“February 25 is my birthday, I was seventeen. I was taking a tram across the Charles Square, where university students gathered. I joined them and accompanied those thousands students up Neruda Street to the Castle. We were stopped by the police, beaten by their rifles, pushed back. There were buses sent towards us and we had nowhere to go, some boys even broke shop windows. I was close to the single shot of February – the gun went off by accident and shot someone in the leg. We then fled to the square in front of the St Nicholas Church and shouted: ‘Let them shoot!’ The police went at us and beat us.”
“We knew that it was fake, that Slánský was no traitor. We knew that they were not the Trotsky-Tito band of spies and traitors, as the leaflet on the Slánský trial had it. And then we objected to the anti-semitism. There was: Slánský, of Jewish nationality. Ota Pavel has a story about it… I lived in a society of people who knew it was fake and we all knew that the pre-war trials in Russia were the same.”
“I rather had a feeling we were needed there. I went to the director as a doctor who specialised mainly in somatic medicine. I equipped the consultancy room, the operating theatre, should anything happen, provided the first aid stuff. The clinic was a back-up hospital according to the civil defence plans. Its task was to back-up the hospital in Tábor in case it was bombed. We got united. When we came, we were terribly angered. We thought the worst about Russians. In 1945 I liked them, I climbed their tank and took a ride to the Wenceslas Square. They sat near Invalidovna, had their fires lit, I was with them and I tasted buckwheat porridge for the first time. We did not lend them our bicycles, since they did not return them, and I saw how many watches they had, which they had collected in some ways. They were cordial, drunk, I was around, a fourteen-year-old boy. Generally I liked them, it was the end of war.”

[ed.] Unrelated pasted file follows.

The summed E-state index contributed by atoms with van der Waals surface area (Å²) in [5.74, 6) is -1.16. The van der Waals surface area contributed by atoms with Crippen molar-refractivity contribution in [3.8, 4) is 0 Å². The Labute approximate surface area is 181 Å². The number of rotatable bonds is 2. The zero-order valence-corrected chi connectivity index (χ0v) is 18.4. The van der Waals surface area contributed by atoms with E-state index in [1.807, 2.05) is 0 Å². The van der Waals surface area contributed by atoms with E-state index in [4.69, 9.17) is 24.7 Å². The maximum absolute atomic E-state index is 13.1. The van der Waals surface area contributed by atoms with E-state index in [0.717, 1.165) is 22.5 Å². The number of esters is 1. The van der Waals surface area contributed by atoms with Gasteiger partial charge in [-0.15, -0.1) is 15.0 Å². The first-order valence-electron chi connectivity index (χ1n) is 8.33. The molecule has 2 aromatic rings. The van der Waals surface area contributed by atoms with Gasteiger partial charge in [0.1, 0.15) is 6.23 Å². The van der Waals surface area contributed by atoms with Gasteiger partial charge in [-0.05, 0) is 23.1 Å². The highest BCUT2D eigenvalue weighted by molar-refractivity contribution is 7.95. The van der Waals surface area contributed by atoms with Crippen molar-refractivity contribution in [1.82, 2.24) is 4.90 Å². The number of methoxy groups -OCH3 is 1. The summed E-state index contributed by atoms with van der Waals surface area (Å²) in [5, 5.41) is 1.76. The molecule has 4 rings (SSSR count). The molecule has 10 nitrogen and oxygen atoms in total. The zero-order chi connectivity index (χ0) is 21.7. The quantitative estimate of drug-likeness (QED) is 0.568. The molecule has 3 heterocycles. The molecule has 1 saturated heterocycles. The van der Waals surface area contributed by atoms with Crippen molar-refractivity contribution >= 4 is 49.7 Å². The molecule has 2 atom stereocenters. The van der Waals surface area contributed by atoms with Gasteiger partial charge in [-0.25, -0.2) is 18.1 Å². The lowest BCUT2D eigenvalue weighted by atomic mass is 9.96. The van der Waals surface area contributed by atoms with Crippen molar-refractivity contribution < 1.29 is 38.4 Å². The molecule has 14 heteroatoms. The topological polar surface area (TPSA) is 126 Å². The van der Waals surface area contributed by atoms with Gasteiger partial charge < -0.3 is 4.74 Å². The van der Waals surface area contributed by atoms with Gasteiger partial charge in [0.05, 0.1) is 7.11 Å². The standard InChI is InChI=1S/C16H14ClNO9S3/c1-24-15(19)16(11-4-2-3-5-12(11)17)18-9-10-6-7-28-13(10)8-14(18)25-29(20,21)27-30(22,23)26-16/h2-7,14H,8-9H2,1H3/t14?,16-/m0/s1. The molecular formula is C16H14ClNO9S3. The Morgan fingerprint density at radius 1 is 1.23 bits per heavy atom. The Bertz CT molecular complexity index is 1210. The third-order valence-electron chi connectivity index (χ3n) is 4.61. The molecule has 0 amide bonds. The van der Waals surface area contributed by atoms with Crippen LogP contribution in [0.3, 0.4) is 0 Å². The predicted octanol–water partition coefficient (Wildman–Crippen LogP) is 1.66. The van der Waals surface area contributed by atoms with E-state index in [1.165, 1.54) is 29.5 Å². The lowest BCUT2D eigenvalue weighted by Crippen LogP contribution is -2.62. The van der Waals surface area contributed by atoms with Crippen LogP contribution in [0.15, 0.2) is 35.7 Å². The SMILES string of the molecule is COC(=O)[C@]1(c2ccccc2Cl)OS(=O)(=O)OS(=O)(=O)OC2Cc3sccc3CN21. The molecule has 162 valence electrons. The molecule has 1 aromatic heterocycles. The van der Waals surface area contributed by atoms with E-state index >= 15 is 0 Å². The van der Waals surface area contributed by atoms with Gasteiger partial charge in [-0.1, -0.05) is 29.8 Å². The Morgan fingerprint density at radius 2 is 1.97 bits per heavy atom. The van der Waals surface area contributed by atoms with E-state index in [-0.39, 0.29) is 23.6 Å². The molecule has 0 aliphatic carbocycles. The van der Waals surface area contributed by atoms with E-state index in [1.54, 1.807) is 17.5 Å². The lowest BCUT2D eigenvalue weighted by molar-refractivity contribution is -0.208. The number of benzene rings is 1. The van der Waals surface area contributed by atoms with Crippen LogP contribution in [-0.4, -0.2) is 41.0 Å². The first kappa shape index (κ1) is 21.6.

Josef Kříž was born on February 25, 1931, in Prague to Josef and Alžběta Kříž. His elder brother Jiří led him to boy scouts and his father instilled in him loyalty towards the republic. As a child he witnessed the burial of president Masaryk, mobilisation, transports of Jews and dissolution of the Boy Scout organisation. When the organisation was renewed after the war, he joined the water unit Thirteen, established by his brother and other boy scouts with whom he had left Foglar’s Prague Two in 1936. On his seventeenth birthday he marched with other students through Nerudova street to the Prague Castle, where they demonstrated in support of president Beneš and democracy. After secondary school he was accepted to study psychology at the Faculty of Arts, Charles University, he switched study after a year and studied paediatrics at the Faculty of Medicine. He married during his studies and with his wife Zora had a daughter named Jana and son Jakub. First they served as doctors in Pardubice region, since 1960 they have lived in Opařany, South Bohemia, where Josef Kříž served as a child doctor, child psychiatrist and since 1967 as a senior consultant. He never joined the Communist Party. In 1968 he renewed, together with Josef Mašek and their wives, the water unit Thirteen in Opařany. It worked even in the time of the normalisation under the Pioneer banner, but retained much of its Boy Scout symbols. Today the unit Harbour Thirteen Opařany has about a hundred and seventy members.